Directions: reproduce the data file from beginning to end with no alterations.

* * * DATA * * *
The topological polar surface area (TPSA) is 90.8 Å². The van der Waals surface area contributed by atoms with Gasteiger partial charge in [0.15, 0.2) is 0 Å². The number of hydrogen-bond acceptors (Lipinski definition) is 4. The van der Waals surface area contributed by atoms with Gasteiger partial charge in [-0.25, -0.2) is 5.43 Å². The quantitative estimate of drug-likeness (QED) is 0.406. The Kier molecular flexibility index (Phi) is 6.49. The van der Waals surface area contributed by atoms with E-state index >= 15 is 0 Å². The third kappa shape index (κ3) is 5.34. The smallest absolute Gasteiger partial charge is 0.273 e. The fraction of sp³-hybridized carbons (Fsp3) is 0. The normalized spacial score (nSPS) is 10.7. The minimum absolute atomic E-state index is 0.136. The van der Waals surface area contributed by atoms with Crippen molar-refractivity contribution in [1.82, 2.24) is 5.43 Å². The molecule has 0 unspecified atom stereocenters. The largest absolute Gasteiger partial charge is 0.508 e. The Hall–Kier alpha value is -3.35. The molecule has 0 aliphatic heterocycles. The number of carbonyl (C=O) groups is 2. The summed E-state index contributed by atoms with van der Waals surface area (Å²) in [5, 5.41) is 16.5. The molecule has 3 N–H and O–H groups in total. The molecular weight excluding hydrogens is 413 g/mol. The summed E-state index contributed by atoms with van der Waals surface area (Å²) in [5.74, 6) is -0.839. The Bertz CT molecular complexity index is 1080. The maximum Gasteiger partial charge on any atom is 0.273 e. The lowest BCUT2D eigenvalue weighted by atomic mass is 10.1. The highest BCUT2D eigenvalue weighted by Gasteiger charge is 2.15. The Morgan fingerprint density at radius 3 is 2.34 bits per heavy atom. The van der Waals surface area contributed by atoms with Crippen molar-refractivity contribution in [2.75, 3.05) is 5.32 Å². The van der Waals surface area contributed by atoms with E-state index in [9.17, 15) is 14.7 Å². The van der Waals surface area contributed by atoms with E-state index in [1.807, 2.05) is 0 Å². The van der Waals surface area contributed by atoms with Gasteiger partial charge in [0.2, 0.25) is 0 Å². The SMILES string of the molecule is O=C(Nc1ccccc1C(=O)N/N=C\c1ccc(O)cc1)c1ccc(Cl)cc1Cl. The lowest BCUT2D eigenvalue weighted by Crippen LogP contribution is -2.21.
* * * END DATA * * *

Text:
The topological polar surface area (TPSA) is 90.8 Å². The van der Waals surface area contributed by atoms with Gasteiger partial charge in [0.15, 0.2) is 0 Å². The number of hydrogen-bond acceptors (Lipinski definition) is 4. The van der Waals surface area contributed by atoms with Gasteiger partial charge in [-0.25, -0.2) is 5.43 Å². The quantitative estimate of drug-likeness (QED) is 0.406. The Kier molecular flexibility index (Phi) is 6.49. The van der Waals surface area contributed by atoms with E-state index >= 15 is 0 Å². The third kappa shape index (κ3) is 5.34. The smallest absolute Gasteiger partial charge is 0.273 e. The fraction of sp³-hybridized carbons (Fsp3) is 0. The normalized spacial score (nSPS) is 10.7. The minimum absolute atomic E-state index is 0.136. The van der Waals surface area contributed by atoms with Crippen molar-refractivity contribution in [1.82, 2.24) is 5.43 Å². The molecule has 0 unspecified atom stereocenters. The largest absolute Gasteiger partial charge is 0.508 e. The Hall–Kier alpha value is -3.35. The molecule has 0 aliphatic heterocycles. The number of carbonyl (C=O) groups is 2. The summed E-state index contributed by atoms with van der Waals surface area (Å²) in [5, 5.41) is 16.5. The molecule has 3 N–H and O–H groups in total. The molecular weight excluding hydrogens is 413 g/mol. The summed E-state index contributed by atoms with van der Waals surface area (Å²) in [5.74, 6) is -0.839. The Bertz CT molecular complexity index is 1080. The maximum Gasteiger partial charge on any atom is 0.273 e. The lowest BCUT2D eigenvalue weighted by atomic mass is 10.1. The highest BCUT2D eigenvalue weighted by Gasteiger charge is 2.15. The Morgan fingerprint density at radius 3 is 2.34 bits per heavy atom. The van der Waals surface area contributed by atoms with Crippen molar-refractivity contribution in [2.75, 3.05) is 5.32 Å². The van der Waals surface area contributed by atoms with E-state index in [9.17, 15) is 14.7 Å². The van der Waals surface area contributed by atoms with E-state index in [1.807, 2.05) is 0 Å². The van der Waals surface area contributed by atoms with Gasteiger partial charge in [0.2, 0.25) is 0 Å². The SMILES string of the molecule is O=C(Nc1ccccc1C(=O)N/N=C\c1ccc(O)cc1)c1ccc(Cl)cc1Cl. The lowest BCUT2D eigenvalue weighted by Crippen LogP contribution is -2.21.